July 22: On my first day, my manager instructs me on how to seek out potential shoplifters: "Look out for Black girls, because they're always the ones shoplifting." She says, "I know it's a stereotype, but it's true."
July 23: One of my coworkers insists that Dov Charney should not be blamed for the sexual harassment of employees because "it's not like he raped them" and "it seems like they were into it, too." She says that people often come into the store and ask employees what they think about their CEO being known for sexual harassment, and she "doesn't understand why they make such an issue out of it."
July 24: A coworker confirms my observation that the manager profiles shoppers and employees, by both race and attractiveness. "Every time a girl drops off her resume, the first thing she asks me is if the girl was cute," she tells me. "And she never hires Black girls. We only have one, and she works in back stock." At American Apparel, there's an emphasis on having "the right kind of customer" wearing the clothes, and I notice that customers who fit the brand aesthetic (attractive, trendy) are helped with more enthusiasm.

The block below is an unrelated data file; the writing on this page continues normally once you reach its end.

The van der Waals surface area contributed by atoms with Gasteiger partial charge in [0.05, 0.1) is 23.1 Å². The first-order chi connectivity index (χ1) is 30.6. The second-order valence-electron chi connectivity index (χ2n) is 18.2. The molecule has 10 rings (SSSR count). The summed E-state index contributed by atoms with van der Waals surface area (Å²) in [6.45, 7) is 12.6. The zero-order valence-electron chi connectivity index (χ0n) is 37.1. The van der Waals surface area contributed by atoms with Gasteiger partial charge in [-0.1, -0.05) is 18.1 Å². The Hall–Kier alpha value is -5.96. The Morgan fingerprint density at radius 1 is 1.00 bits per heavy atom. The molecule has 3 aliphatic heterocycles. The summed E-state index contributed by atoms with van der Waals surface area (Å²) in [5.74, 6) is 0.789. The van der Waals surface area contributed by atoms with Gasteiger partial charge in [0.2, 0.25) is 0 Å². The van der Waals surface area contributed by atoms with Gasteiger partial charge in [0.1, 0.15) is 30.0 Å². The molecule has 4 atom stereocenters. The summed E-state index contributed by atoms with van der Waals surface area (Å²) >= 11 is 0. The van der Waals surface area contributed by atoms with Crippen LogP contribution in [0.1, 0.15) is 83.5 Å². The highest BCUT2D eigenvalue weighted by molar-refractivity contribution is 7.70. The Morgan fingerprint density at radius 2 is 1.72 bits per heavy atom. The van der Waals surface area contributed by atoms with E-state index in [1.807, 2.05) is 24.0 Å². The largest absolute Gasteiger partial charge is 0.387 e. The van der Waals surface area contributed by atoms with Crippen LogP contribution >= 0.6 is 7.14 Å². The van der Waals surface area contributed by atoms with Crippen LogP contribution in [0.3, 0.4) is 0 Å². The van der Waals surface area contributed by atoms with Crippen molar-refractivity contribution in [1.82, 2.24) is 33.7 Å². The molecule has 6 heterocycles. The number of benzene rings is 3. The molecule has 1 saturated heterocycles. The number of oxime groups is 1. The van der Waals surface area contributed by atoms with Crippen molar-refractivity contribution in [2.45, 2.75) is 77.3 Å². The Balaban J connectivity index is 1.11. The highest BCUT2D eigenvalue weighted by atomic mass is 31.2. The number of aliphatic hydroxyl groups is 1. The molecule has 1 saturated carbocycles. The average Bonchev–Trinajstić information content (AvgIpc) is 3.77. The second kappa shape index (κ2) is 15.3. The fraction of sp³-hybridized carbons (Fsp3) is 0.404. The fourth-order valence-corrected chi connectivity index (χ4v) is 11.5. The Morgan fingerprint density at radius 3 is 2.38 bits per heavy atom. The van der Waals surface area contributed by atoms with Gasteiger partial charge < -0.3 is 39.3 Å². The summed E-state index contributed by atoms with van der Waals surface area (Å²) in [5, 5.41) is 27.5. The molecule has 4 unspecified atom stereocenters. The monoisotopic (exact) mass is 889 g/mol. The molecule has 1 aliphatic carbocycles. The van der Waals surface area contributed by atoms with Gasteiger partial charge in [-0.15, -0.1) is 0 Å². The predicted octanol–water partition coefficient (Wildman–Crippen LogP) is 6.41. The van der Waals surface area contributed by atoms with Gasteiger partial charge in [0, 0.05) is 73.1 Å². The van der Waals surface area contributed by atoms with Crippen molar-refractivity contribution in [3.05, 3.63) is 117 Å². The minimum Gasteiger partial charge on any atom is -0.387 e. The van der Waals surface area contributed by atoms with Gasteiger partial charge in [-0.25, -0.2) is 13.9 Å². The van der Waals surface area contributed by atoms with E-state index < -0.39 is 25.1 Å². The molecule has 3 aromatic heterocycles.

July 25: A man asks for my help selecting underwear, and wants to know what size I think he is. I direct him to a size chart on the wall near the underwear. He offers to pay me to watch him try on underwear and let him know which I think are the best fit. When I tell a coworker, she's unconcerned. She says that at American Apparel, this "just happens" and that I shouldn't let it get to me.
July 29: While assisting a customer into a fitting room, the manager passes me a note that says "WATCH HER ITEMS!!!" The customer is Black. It's clear that racial profiling not only occurred regularly, but that as an employee was expected to enforce it.